The parade itself was maybe 90 minutes, of which the first half of it was exclusively the naked bike riders riding up and down the parade route.

The parade itself was pretty amazing. Being Fremont, the organizers do not allow written words or motorized vehicles by any of the entrants. So, the floats were necessarily modest in size and pushed by people. One entrant was devoted to the homeless, with people pushing shopping carts and carrying large paper mache heads mocking Ed Murray and basically accusing him of being a fascist.. Yes, that is our gay, liberal mayor being accused of being a totalitarian despot.

There was a fun anarchic quality to the parade. At the Solstice, there was also a brass band festival going on. Apparently randomly, a brass band would just be casually walking along the side of the parade, busting out some song or another.

My favorite was the tribute to the inflatable beach ball. It was a group of people bouncing around, yes, a bunch of beach balls. They had one beach ball that much have been at least eight feet in diameter. They would grab random people from the crowd, line them up laying down on the street, and then pass the ball over the line, with the people using their arms and legs to move the ball along.

What a great way to start a summer!

Just Another Day in the Soviet State of Washington

IMG_0676 (2)


Today is May 1st, otherwise known as May Day. Over the past couple of years, May Day has become Seattle’s equivalent of The Purge. It’s the one day of the year when protesters can go out and march and commit what passes in Seattle as acts of mayhem.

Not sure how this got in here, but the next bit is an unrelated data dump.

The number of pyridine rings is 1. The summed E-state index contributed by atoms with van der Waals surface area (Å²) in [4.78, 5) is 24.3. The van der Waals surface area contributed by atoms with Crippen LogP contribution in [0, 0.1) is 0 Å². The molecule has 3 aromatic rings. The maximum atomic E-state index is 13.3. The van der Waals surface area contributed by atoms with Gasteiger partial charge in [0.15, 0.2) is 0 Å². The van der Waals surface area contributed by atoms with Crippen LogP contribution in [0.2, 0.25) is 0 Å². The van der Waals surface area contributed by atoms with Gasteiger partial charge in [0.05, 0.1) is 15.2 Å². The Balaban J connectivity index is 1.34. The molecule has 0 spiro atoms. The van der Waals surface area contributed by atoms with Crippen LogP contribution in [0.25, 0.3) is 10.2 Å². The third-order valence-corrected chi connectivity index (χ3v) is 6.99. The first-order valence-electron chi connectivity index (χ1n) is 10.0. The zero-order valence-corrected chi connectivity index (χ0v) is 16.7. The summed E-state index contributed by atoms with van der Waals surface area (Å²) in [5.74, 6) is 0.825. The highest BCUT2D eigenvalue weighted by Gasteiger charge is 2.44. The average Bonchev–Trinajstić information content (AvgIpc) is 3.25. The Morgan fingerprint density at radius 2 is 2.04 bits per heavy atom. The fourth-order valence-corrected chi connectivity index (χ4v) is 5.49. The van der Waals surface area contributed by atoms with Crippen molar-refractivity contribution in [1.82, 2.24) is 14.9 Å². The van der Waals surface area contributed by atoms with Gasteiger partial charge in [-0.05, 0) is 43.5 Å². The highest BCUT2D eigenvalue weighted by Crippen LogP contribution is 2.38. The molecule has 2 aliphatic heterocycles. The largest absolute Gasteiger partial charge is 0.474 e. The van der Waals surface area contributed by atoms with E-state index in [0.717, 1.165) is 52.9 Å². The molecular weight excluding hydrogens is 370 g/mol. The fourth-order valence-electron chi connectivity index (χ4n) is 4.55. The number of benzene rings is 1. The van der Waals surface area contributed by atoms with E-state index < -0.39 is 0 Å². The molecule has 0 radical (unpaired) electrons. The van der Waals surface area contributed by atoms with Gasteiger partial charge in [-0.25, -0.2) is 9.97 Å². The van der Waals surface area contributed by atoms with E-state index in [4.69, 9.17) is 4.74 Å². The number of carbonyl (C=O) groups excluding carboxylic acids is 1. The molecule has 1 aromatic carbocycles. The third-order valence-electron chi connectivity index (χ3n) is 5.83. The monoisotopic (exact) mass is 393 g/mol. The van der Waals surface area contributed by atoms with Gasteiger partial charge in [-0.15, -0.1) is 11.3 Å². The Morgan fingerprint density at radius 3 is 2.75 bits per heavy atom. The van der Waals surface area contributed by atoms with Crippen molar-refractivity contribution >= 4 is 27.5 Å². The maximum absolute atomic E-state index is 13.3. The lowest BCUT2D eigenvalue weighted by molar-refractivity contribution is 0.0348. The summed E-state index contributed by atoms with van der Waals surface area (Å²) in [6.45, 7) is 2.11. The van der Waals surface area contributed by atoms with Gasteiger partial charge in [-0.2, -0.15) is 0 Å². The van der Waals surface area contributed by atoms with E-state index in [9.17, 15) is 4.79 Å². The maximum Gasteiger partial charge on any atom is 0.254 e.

The day started with a concert featuring local (ie unknown) heavy metal bands. I attended one set. It was definitely heavy metal, but, amazingly enough, it was dull heavy metal. I’m not even talking about the monotonous death metal. I mean, literally, snooze fest music. It was the equivalent of heavy metal elevator music. It was as if Kenny G decided to take up metal. I left after that set.

I went upstairs to my apartment to relax. After about an hour, I heard drumming. I go downstairs to see the workers / immigrants rally marching right in front of my apartment.


  • There were probably a thousand or so.
  • I particularly liked the Donald Trump pinata (picture above).
  • There was a guy walking his pet goat (let me reiterate, this is downtown Seattle).
  • There was a sign for the Transit Riders Union. Who knew? I’m a transit rider. Maybe I should join a union!
  • There was a several signs for freeing Leonard Peltier. I’m interested in what percentage of people at the rally even know who Peltier is. After all, he’s been in prison for nearly 40 years. I didn’t know that there was still an active movement to free him. I saw no equivalent signs for Mumia Abdul Jamal, who at one time was an equivalent cause celebre of an activist unjustly convicted. I wonder why?
  • There was a brass band consisting of people whose average age appeared to be about 60 and were just picked up off a commune.
  • The march finished at the Justice Center, where there was all kinds of sincere calls for justice, immigration rights, and equality. I’m not sure how many Republican congressmen were in attendance that could actually do something to accomplish any of these.

I then switched over to the anarchist rally:

  • Despite the overall black motif, it was all a tad bit more…colorful.
  • There was the disturbed (not sure if mentally or chemically or some combination therein) guy wearing county prison overalls hamming it up for any random tourist willing to film him.
  • One sign simply said, Fuck Off. Fair enough. Pretty concise political commentary.
  • Before the march started, there were hundreds of bicycle cops in various clusters to control the path of the protesters. The police brought out their horses, which adorably enough, were equipped with safety glasses.
  • The anarchists unfurled a banner that said, Whoever you vote for, we are ungovernable. OK, but ironically enough, their unlawful protest march was pretty much completely manipulated and controlled by the police. They started in the heart of downtown Seattle and ended up getting herded into the industrial wastelands of South Seattle.